At twelve years old, our lives revolved around bicycles with extended forks, banana seats and tassels on the handlebars, and we knew every square inch of our neighborhood. We played golf in our back yards, pretending to be Arnold Palmer and Jack Nicholas. We spent hundreds of hours hanging out at Deer Park, an abandoned theme park about three blocks away, our imaginations turning the overgrown place into a wonderland of fun.  As we reminisced, a memory from our times together came up and smacked me in the head. “Do you remember that we used to wear superhero outfits and run around the neighborhood with a mission to help animals in need?” At that moment I was no longer fifty four years old, for I was sailing around the neighborhood on my chopped out bike, my cape flapping majestically as Mickey rode bravely beside me in his own costume.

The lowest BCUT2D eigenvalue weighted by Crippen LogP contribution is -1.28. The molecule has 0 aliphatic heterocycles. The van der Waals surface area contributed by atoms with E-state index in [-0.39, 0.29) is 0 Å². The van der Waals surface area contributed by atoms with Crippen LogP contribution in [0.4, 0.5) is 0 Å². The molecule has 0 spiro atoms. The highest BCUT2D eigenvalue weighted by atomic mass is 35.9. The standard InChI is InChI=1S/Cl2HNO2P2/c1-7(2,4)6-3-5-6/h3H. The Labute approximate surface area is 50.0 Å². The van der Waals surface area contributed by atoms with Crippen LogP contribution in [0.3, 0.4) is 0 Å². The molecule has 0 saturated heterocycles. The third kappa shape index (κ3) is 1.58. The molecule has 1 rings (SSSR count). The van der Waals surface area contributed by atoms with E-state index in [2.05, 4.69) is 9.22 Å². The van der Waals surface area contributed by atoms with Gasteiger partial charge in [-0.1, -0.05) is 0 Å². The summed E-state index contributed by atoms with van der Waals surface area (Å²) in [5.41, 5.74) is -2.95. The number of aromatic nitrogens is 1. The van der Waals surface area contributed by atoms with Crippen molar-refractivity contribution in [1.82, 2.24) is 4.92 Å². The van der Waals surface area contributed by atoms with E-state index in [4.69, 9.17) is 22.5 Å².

“Yes!” Mickey exclaimed, and I could tell by the look in his eyes that he had migrated back to those days, too. “We used to climb up on boulders at Deer Park and jump off, hoping we would fly.”

Memories long buried flew to the surface. “I sent a letter to the President back then…it was Nixon, for crying out loud…asking him to give us jet packs so we could be proper super heroes! He sent a letter back with a photo of his dog Checkers and a note saying that even though he couldn’t fulfill our request, he admired our efforts and encouraged us to keep up the good work.  Man, I had forgotten all about that!”

We moved on to other tales of our exploits, and for almost an hour we carried on like a couple of school boys. Finally I had to leave, so we exchanged phone numbers and a few more laughs and hugs and promised to keep in touch.  I thought about Mickey all the way home and into the evening, still happily stunned at the wonderful synchronicity of our meeting.